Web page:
miércoles, 6 de octubre de 2021

Math on d6 D&D: building around d6 pool combat.

Working after the steps of Homebrew Homunculus again, I was trying to make my own try at taking damage rolls from combat. One hit is one hit, so it takes one hit dice. Easy! Is fast, simple and requires almost no conversion. But of course, this started the design train: you change a little thing, and then you change another one to go with that, and end up having a whole different game. 

I thought on making the fighter do multiple attacks instead of getting to hit bonuses. Even if the average damage per round was the same, there could be the chance that each round none of the attacks landed, or any number of them would. This way, there would be a kind of "variable damage" without any damage roll taking place!

But there is a number of how many d20s one can roll simultaneously in a confortable way. So I ended up doing what I had already done other times, and made it with d6. Only that, this time, I did the math.

This an orientative chart on the damage output of an attacking PC (where a 100% represents doing consistently 1 hit dice of damage per turn over time) depending on their class/level and his/her opponent AC.


This other table shows the % damage output of Fighter 1 (a just made level 1 fighter) versus enemies with various ACs (still not assigned what kind of AC do these numbers represent, so I described them as Base, fightey, soldier and tank). He rolls 1d6. Fighter "2" rolls 2d6 and Fighter "3" rolls 3d6. Each result equal or over the AC is a hit, and again, the chance of dealing consistently one hit every turn is represented as 100% damage.



If we look at fighter 1 alone, we see that AC 3 is slightly easier to hit than the "base" in d20. AC4 is a little worse than d20 leather (actually corresponds to wearing just a shield in the original), AC 5 being roughly equal to chain and AC 6 being an enchanted +1 plate and a shield.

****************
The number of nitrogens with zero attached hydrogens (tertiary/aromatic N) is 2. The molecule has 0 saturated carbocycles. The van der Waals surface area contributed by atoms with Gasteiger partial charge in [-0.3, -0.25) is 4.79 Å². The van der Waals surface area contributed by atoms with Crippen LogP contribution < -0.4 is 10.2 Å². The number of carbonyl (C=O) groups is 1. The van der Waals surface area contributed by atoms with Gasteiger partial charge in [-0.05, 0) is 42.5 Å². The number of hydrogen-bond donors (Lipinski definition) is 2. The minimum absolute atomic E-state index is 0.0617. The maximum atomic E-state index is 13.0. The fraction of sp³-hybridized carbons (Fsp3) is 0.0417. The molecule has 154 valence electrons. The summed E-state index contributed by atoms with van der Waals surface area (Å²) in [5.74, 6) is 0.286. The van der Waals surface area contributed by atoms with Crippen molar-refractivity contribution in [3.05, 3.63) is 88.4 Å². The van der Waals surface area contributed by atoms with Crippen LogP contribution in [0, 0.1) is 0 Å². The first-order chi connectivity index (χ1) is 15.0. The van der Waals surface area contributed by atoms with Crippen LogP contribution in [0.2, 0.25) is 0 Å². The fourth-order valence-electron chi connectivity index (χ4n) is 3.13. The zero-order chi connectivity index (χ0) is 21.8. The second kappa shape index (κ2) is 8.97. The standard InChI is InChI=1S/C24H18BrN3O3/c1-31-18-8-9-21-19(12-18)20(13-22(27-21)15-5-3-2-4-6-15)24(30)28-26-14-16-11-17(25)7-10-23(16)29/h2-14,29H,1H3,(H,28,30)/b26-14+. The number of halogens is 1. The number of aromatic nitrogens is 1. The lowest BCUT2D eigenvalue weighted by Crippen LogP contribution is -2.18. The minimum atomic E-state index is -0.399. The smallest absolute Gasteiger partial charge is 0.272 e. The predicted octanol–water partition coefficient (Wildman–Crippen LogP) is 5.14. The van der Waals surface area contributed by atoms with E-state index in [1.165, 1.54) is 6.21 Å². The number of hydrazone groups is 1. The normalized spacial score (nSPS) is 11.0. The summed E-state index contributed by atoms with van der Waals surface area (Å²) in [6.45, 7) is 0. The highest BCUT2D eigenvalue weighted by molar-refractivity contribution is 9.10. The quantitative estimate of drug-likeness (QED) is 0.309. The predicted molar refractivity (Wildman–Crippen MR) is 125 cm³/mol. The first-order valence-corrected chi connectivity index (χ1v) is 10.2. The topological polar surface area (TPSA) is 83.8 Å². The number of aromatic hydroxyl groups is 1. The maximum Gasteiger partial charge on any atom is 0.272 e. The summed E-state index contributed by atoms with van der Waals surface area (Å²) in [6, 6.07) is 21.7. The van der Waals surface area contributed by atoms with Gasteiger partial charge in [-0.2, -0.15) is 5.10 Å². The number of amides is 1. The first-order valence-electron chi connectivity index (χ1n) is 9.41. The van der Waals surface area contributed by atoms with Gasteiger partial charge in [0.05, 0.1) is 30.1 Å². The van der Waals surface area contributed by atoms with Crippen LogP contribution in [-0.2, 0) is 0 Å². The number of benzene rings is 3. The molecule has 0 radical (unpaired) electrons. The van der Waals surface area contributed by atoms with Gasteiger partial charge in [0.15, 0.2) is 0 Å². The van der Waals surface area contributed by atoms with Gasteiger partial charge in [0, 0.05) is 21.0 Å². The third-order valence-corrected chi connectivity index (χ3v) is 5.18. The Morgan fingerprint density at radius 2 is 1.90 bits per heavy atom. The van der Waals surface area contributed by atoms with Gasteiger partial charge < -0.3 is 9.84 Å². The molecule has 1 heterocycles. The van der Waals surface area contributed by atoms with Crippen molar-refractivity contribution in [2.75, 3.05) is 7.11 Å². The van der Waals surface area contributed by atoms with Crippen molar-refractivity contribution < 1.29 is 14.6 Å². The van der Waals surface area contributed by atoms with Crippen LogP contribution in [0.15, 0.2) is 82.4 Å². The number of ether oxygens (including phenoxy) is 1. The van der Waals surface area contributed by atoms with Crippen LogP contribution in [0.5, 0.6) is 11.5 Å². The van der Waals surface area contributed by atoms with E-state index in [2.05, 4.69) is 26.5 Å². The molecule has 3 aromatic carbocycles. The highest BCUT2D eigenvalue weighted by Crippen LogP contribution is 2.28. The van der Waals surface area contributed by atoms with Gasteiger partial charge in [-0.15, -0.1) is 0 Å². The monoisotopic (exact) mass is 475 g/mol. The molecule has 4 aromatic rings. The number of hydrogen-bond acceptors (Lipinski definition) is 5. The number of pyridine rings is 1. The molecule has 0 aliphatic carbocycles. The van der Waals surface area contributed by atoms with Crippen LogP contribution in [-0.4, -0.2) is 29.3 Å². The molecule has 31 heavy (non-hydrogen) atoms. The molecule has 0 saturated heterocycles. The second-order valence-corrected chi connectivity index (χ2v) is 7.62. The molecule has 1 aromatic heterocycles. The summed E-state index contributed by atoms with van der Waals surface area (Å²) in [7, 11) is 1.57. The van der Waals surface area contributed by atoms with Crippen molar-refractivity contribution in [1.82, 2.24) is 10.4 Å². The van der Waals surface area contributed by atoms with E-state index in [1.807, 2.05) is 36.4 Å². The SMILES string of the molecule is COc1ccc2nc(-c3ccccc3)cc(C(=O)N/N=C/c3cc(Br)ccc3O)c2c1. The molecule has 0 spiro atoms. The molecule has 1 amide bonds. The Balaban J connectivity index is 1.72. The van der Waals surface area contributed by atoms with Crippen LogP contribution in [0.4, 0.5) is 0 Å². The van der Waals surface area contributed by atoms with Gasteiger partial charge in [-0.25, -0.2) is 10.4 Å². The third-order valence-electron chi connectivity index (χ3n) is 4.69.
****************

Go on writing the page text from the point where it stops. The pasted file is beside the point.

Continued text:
Then it shows the chances of hitting the same enemies by fighter "2" and fighter "3". The brackets are there because we dont know yet at which level would a character get their second and third attacks.

As I see it, if we take the AC6 (Tank) to be roughly equivalent to Enchanted Plate + Shield, the chances to hit are pretty similar than if Fighter "2" was a 7th level fighter and Fighter "3" was a 10th. Well, this can be worked with. We can make it so the fighters gain other bonuses like weapon expertises, AC bonuses by using armor or extra HD until then, and the additional attacks are gained at those levels. But I'd lean towards granting them the attacks earlier, as otherwise the fighter hasnt any kind of "to hit" bonus until then. 

But if we look at the lowest ACs, we see that the increments compared with their d20 counterparts are crazy: the chance to hit base AC is doubled, and the same could almost be said about the next higher one. AC5/chain stands a little better with just slight increments. This informs us that our new high level fighters are roughly equally capable vs higher armored foes, but are about double as capable vs unarmored foes or lowly armored mooks. This could be seen as a problem or as a boon. For one, I can see it fixing the problem in which high level fighters had to slay hordes of mooks one by one. Now they can just send an attack to three 1HD enemies at once with a great chance of killing them, without the aid of any cleave or "you can attack as many 1hd enemies as your level" houserule.

Greater ACs (AC7) can be attempted for certain monsters by using certain tricks:
* If you roll a 6, roll 1d6: on 4+ you deal 1 wound.
* If you roll a 6, the monster is at disadvantage for 1d6 turns (lower the AC until then)
* Certain weapon expertises might grant you situational bonuses. Aiming a bow for a turn for +1; Swords giving you AC bonus for a round on a failed roll, and a +1 bonus on the next round. Greatweapons treating rolls of 6 as if it was a 7. Etc.

You can always make AC6 monsters tougher by other means. For example, a giant might only be attacked after you dodge his attack first. If you are hit by him, you suffer the wound and cannot act for one turn. I kind of prefer to work out on this approach for two reasons: because is simpler, and because it invites me to be more creative with monster rules. 

How does strength, magic swords, different weapons, etc factor into this? Well, this is the foundation. We will have to slowly figure out the rest around it, but that will be part of a new entry. For the sake of making reading this easier, the provisional codename and blog tag for this project will be d6 d&d.



On the other hand, working the saves is very straightforward. Here is how I would set them (taking the fighter saves as a guide) using 2d6 vs target number, or 1d6 roll under. I dont think I'd advance them more than that. A 100% chance of saving should never be reached, and there has to be room for other bonuses that might come from elsewhere.
(Notice the drop on the saving chance for first level characters. Today I had one guy rolling his 1 just before running into a pit trap with only one hit remaining. Yeah!)
What I like best from the X in 6 variant is that it can be used with advantage/disadvantage mechanics (roll 2 dice, take worst or best) when confronted with certain hazards or aided by certain boons, instead of using + or - modifiers. Hobbits and dwarves might use advantage, or just be a level ahead the other classes in the party.

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